Summer mornings, ports, Phoenician markets and Egyptian cities are four more symbols used in the second stanza to serve Cavafy’s main aim. There are various joys entailed in the travelers’ journey since “you will enter ports seen for the first time / stop at Phoenician markets / and purchase fine merchandise / as many sensual perfumes as you can; / visit many Egyptian cities” (lines 16-22.). When travelers set out for their journey, there are not only enemies waiting to meet them. Sunny summer mornings fill the travelers’ souls and minds with joy. Ports also keep their visitors fascinated. It is the air of multiculturalism that ports have which makes travelers breathe this vivid, original, unique aura of theirs, feeling alive and kicking. Phoenician and Egyptians are widely acknowledged for their trade, their mystical Eastern personality, appealing to all other nations due to the magic and power of their civilization. All these exotic locations represent life’s luxuries and Cavafy advices his readers not to be afraid to enjoy them, when they find them. When beauty finds you it is not bad to enjoy it. It may even be considered as a necessary step in a personality’s evolution and development. Phoenician markets symbolize art, beauty and culture while Egyptian cities are the symbol of educational opportunities. Special reference ought to be made to Egyptian cities since Cavafy himself spent his life in Alexandria, the center of civilization in Egypt with its famous library. It is his personal experience that leads Cavafy to use Egyptian locations as a symbol in his poem. He appears to use Egyptian cities as the means to express his personal point of view concerning education. Cavafy seems to believe that education is not only what one learns within a school environment. Education is an ongoing procedure, a life-long process. Cavafy urges his readers to travel in their lives looking for education, seeking for any opportunity which can help them be educated. So the “scholars” are the educational opportunities through which travelers are given the chance “to learn” (line 23). The “long road” (line 13) is the duration of the journey which hopefully will be long enough so that the most experiences possible, are to be gained.
In the 3rd, 4th and 5th stanzas of the poem, ‘Ithaca’ comes again as the main symbol. Cavafy reminds his readers that arriving ‘Ithaca’ is “ultimate goal” (line 25) but they should always keep in mind that it is the journey itself that counts. “The riches” (line 30) which ‘Ithaca’ will offer may not be what the travelers first had in mind when they began their journey. There are lots of times in life when our expectations prove to have been treated in exaggeration. When people treat their expectations in such a way, then they fall in the danger of losing all the benefits they gained while they were trying to meet their expectations.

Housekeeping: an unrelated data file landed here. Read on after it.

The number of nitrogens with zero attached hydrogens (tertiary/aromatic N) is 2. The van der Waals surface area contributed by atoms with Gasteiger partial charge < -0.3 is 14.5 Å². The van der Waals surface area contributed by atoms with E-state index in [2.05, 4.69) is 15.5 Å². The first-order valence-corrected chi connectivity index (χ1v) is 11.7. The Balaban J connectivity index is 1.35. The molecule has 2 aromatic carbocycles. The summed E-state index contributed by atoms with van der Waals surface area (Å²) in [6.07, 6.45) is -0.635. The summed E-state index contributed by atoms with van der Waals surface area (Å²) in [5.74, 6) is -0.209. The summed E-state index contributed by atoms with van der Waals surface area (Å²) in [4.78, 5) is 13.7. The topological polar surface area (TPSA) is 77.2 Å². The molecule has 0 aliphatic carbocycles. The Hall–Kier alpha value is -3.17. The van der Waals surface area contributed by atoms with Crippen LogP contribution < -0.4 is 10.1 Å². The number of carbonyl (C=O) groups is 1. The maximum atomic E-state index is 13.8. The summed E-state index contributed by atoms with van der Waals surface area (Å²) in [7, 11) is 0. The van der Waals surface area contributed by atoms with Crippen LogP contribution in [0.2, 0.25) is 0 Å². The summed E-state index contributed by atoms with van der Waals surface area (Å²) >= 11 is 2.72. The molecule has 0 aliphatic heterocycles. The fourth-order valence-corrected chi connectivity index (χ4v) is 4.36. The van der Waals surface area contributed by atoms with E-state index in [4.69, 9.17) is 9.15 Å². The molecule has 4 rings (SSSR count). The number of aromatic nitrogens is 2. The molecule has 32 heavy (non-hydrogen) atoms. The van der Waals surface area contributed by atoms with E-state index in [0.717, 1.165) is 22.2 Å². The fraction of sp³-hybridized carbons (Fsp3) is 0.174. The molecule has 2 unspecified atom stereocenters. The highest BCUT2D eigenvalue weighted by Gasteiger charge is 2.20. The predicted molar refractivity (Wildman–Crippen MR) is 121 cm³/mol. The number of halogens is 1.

‘Ithacas’ are the goals travelers set and the efforts they put in them being fulfilled. But their fulfillment is meaningless if they come without effort, courage and personal commitment. The poet says that even “if you find her poor, Ithaca has not deceived you. / Wise as you have become, with so much experience / you must already have understood what Ithacas mean.” (lines 34-35-36). ‘Ithacas’ are invaluable because their symbolism, that is setting goals, is invaluable. Goals and dreams provide people with double benefit. Not only do goals and dreams motivate travelers to go after them, thus giving meaning to their route in life, but they also offer them self-knowledge. When travelers go after their dreams, they live experiences. And these experiences contribute significantly in learning themselves. The efforts they put in the accomplishment of their dreams turn out to be the way to get to know themselves.
Travelers find the meaning of their lives when they dream, they define destinations, and they dare to conquer unknown or desired castles. If their life’s journey is not experienced as an exploration towards their surroundings and their inner world, it is just another typical, boring route of no special benefits. The poem uses Ithaca as a symbol of life’s destination. Cavafy reminds his readers that life is the ultimate present they are given and emphasizes on their route to Ithaca which ought not to be left unexplored. Ithaca is the lighthouse which sheds light on all dark moments of the journey. If travelers never lose sight of their destination then they will definitely enjoy to the most their efforts in reaching it. Cavafy seems to urge his readers to never neglect the benefits of travelling to their destinations. Whatever the journey offers them is what keeps the value of their destinations untouched.
Cavafy, C. P.:Collected Poems, Princeton University Press, Revised Edition (September 8, 1992)
Constantine P. Cavafy. Encyclopedia of World Biography. Vol. 3. 2nd ed. Detroit: Gale, 2004.